After approving several panels dealing with online gaming and harassment, including one featuring several known supporters of the movement for “ethics in video-game journalism” that shall not be named, the South by Southwest festival in Austin realized it had a problem on its hands.
You see, when you tacitly encourage harassers, they tend to harass.
So, faced with mounting threats, SXSW canceled several panels at once — including one that involved figures targeted by harassment and another that featured proponents of that would-be “movement.” The organizers then released the following, rather milquetoast statement: “If people can not agree, disagree and embrace new ways of thinking in a safe and secure place that is free of online and offline harassment, then this marketplace of ideas is inevitably compromised.”
Panelists who were the actual targets of the harassment the festival was receiving were not impressed:
Neither were big media firms like BuzzFeed and Vox, which both threatened to withdraw from the major tech and culture conference entirely unless the panels were reinstated or alternate programming addressing online harassment was provided.
The blunders the conference committed were manifold: the suppression of speech, the blithe naïveté regarding what has become an increasingly catastrophic problem in the tech field, the seeming victim-blaming that implicated those voices who spoke out against harassment in their own harassment, and the false equivalence SXSW’s statement made between both sides of an issue where only one side has been getting death threats and hounded into hiding.
Online advocate Briana Wu, no stranger to serious death threats, told CNNMoney that she and others had contacted organizers to talk about security before the event cancellation, but the organizers gave them the brush-off, responding to their offers to help brainstorm solutions in a “very patronizing manner.” “I’ve had death threats at events a fraction of the size, with a fraction of the budget. [They’ve] been able to handle it,” said Wu, who reportedly attended the BlogHer conference with a bodyguard.
As part of the backlash, a barnstorming letter to the SXSW brass from The Cauldron’s Chris Kluwe began circulating on social media. “First off, the panel was not on Gamergate, did not mention Gamergate, and the only tangential relation it had with Gamergate was that the odorous denizens of that particular hashtag have made it their mission to try and ruin the lives of the women involved in the panel (among others),” wrote Kluwe, adding: ” You run a festival that features A-list celebrities and tech magnates worth collective billions, superstar athletes, and some of the biggest music acts in the world, and you’re telling me you can’t provide security for a panel of three women? ”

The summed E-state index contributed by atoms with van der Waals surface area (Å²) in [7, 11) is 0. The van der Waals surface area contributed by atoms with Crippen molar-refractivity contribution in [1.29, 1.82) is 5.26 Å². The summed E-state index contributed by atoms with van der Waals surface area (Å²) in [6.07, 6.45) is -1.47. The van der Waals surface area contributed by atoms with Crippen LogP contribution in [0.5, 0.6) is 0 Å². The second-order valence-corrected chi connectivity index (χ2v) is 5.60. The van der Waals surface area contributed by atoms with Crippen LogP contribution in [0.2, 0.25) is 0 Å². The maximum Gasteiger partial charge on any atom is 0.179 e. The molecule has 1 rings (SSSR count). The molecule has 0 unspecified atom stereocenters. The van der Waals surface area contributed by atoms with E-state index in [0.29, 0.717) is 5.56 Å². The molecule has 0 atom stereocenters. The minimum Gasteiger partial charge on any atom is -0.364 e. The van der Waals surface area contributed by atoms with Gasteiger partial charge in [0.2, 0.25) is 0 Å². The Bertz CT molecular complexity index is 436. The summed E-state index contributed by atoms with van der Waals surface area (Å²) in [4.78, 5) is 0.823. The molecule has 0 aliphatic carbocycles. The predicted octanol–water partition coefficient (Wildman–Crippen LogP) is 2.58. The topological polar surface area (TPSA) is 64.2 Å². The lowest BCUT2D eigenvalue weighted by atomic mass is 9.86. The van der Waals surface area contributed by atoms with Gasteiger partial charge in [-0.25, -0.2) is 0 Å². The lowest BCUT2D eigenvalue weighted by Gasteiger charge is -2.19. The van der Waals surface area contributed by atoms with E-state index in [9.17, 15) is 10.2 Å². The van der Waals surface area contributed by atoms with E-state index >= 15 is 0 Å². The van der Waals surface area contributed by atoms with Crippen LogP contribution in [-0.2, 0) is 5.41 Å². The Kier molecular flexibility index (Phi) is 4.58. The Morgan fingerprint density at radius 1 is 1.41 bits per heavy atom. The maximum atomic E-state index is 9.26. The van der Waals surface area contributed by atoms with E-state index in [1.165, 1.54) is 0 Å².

SXSW’s organizers have come across as incredibly timid, allowing the buck to stop with the violent horde rather than taking charge themselves. It’s clear to any onlooker that those who threaten violence should not be the arbiters of who deserves a platform. And Kluwe’s pieces further underscores why SXSW’s decision was so embarrassing for the festival: the apolitical positioning and mainstream appeal that have likely made the event hesitant to attract controversy have also given it the resources, wherewithal, and power to provide adequate security for its participants. If SXSW can create an atmosphere where Kanye West can perform secret shows and Bruce Springsteen and Snoop Dogg can give keynotes, where movie stars and tech gurus can rub elbows at secret afterparties, then there’s no reason it can’t also do what it takes to ensure panelists’ safety.
Knowing how bad they look has probably influenced SXSW to backtrack, to an extent. The festival is now “considering an all-day event that focuses primarily on combatting online harassment” and has reinstated one panel, “Level Up: Overcoming Harassment in Games,” although the participants have not yet been reconfirmed.
The situation remains something of a mess. But, going forward, the question isn’t just: “Were SXSW wrong in how they handled this entire ordeal?” (yes, they were). It is: “How do you fight harassment without making participants in that fight even more vulnerable?” On the one hand, we’ve seen that if you merely give people a platform without protecting them in any way, you’re not facilitating speech but opening a conduit for harassment. On the other, if you give up and shut down discussion, the would-be silencers will have achieved their goals.
This isn’t that different from the problem faced by online platforms like Twitter, which want to be conduits for free and unfettered speech but also accidentally provided the mechanism for much of the initial Gamergate harassment. The problem is this: A forum isn’t open, a platform isn’t free, if some people are so scared they can’t participate, or if threats of violence shut down the conversation.
The critique SXSW has faced this week forces the realization that if the targets of well-publicized harassment campaigns were powerful and famous, they wouldn’t be blamed or punished for their own predicament, and everyone involved would find a way to make the show go on. Because they are simply women who have spoken out, they’re not taken as seriously. But the reality we’ve witnessed over the past several years is that any woman who speaks up about sexism in tech or gaming is vulnerable to threats. If they want to be seen as the vanguard and the future, it’s time for the titans of the tech world to accept this as the status quo and start doing something about it.